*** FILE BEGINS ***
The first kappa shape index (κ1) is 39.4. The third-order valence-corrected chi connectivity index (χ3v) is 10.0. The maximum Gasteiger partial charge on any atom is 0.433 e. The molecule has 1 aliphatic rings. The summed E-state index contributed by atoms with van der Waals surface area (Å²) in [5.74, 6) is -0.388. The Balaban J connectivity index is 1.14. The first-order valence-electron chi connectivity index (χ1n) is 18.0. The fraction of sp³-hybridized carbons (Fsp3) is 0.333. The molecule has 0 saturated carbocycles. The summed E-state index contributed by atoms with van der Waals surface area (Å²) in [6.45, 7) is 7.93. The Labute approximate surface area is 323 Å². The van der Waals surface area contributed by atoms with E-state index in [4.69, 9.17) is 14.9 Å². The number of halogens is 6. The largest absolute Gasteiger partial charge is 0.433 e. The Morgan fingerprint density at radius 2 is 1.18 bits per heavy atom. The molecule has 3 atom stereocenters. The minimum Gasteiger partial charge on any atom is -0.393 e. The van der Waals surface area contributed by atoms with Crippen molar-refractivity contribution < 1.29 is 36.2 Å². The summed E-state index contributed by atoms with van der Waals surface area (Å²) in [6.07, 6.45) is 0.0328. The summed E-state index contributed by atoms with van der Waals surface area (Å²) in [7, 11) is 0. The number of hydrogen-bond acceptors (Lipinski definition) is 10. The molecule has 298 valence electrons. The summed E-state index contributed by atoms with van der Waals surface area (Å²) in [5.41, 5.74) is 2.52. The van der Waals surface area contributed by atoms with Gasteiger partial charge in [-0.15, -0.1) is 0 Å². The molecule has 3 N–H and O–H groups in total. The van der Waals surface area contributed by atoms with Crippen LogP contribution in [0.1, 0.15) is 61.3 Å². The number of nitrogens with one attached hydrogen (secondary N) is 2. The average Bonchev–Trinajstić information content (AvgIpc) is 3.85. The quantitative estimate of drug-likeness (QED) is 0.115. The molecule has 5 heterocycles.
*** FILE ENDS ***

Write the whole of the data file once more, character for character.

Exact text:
The first kappa shape index (κ1) is 39.4. The third-order valence-corrected chi connectivity index (χ3v) is 10.0. The maximum Gasteiger partial charge on any atom is 0.433 e. The molecule has 1 aliphatic rings. The summed E-state index contributed by atoms with van der Waals surface area (Å²) in [5.74, 6) is -0.388. The Balaban J connectivity index is 1.14. The first-order valence-electron chi connectivity index (χ1n) is 18.0. The fraction of sp³-hybridized carbons (Fsp3) is 0.333. The molecule has 0 saturated carbocycles. The summed E-state index contributed by atoms with van der Waals surface area (Å²) in [6.45, 7) is 7.93. The Labute approximate surface area is 323 Å². The van der Waals surface area contributed by atoms with E-state index in [4.69, 9.17) is 14.9 Å². The number of halogens is 6. The largest absolute Gasteiger partial charge is 0.433 e. The Morgan fingerprint density at radius 2 is 1.18 bits per heavy atom. The molecule has 3 atom stereocenters. The minimum Gasteiger partial charge on any atom is -0.393 e. The van der Waals surface area contributed by atoms with Crippen molar-refractivity contribution < 1.29 is 36.2 Å². The summed E-state index contributed by atoms with van der Waals surface area (Å²) in [6.07, 6.45) is 0.0328. The summed E-state index contributed by atoms with van der Waals surface area (Å²) in [7, 11) is 0. The number of hydrogen-bond acceptors (Lipinski definition) is 10. The molecule has 298 valence electrons. The summed E-state index contributed by atoms with van der Waals surface area (Å²) in [5.41, 5.74) is 2.52. The van der Waals surface area contributed by atoms with Gasteiger partial charge in [-0.15, -0.1) is 0 Å². The molecule has 3 N–H and O–H groups in total. The van der Waals surface area contributed by atoms with Crippen LogP contribution in [0.1, 0.15) is 61.3 Å². The number of nitrogens with one attached hydrogen (secondary N) is 2. The average Bonchev–Trinajstić information content (AvgIpc) is 3.85. The quantitative estimate of drug-likeness (QED) is 0.115. The molecule has 5 heterocycles.